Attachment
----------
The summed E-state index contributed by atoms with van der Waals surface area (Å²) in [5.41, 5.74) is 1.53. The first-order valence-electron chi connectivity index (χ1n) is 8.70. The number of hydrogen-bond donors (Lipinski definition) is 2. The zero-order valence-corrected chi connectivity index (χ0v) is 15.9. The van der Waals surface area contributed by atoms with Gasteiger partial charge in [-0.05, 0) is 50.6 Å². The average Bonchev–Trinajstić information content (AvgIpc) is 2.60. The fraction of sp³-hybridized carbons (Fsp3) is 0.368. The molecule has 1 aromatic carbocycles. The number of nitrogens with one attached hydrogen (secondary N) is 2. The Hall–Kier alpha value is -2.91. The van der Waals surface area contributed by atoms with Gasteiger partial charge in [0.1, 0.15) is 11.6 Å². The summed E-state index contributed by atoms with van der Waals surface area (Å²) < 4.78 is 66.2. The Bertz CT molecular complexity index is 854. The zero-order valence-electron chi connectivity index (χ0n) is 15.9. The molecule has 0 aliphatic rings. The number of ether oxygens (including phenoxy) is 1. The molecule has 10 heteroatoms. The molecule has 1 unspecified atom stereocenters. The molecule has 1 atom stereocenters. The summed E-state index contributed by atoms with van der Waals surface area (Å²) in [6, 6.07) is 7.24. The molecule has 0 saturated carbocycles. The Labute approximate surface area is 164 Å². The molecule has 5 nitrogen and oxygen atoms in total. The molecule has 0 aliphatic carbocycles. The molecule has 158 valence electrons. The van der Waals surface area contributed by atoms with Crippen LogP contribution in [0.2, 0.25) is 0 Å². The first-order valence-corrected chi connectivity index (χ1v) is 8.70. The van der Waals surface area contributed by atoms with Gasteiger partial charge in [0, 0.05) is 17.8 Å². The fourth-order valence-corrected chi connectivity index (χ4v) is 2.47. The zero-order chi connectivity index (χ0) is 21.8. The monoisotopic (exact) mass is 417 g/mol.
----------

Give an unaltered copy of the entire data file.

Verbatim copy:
The summed E-state index contributed by atoms with van der Waals surface area (Å²) in [5.41, 5.74) is 1.53. The first-order valence-electron chi connectivity index (χ1n) is 8.70. The number of hydrogen-bond donors (Lipinski definition) is 2. The zero-order valence-corrected chi connectivity index (χ0v) is 15.9. The van der Waals surface area contributed by atoms with Gasteiger partial charge in [-0.05, 0) is 50.6 Å². The average Bonchev–Trinajstić information content (AvgIpc) is 2.60. The fraction of sp³-hybridized carbons (Fsp3) is 0.368. The molecule has 1 aromatic carbocycles. The number of nitrogens with one attached hydrogen (secondary N) is 2. The Hall–Kier alpha value is -2.91. The van der Waals surface area contributed by atoms with Gasteiger partial charge in [0.1, 0.15) is 11.6 Å². The summed E-state index contributed by atoms with van der Waals surface area (Å²) < 4.78 is 66.2. The Bertz CT molecular complexity index is 854. The zero-order valence-electron chi connectivity index (χ0n) is 15.9. The molecule has 0 aliphatic rings. The number of ether oxygens (including phenoxy) is 1. The molecule has 10 heteroatoms. The molecule has 1 unspecified atom stereocenters. The molecule has 1 atom stereocenters. The summed E-state index contributed by atoms with van der Waals surface area (Å²) in [6, 6.07) is 7.24. The molecule has 0 saturated carbocycles. The Labute approximate surface area is 164 Å². The molecule has 5 nitrogen and oxygen atoms in total. The molecule has 0 aliphatic carbocycles. The molecule has 158 valence electrons. The van der Waals surface area contributed by atoms with Crippen LogP contribution in [0.2, 0.25) is 0 Å². The first-order valence-corrected chi connectivity index (χ1v) is 8.70. The van der Waals surface area contributed by atoms with Gasteiger partial charge in [0, 0.05) is 17.8 Å². The fourth-order valence-corrected chi connectivity index (χ4v) is 2.47. The zero-order chi connectivity index (χ0) is 21.8. The monoisotopic (exact) mass is 417 g/mol.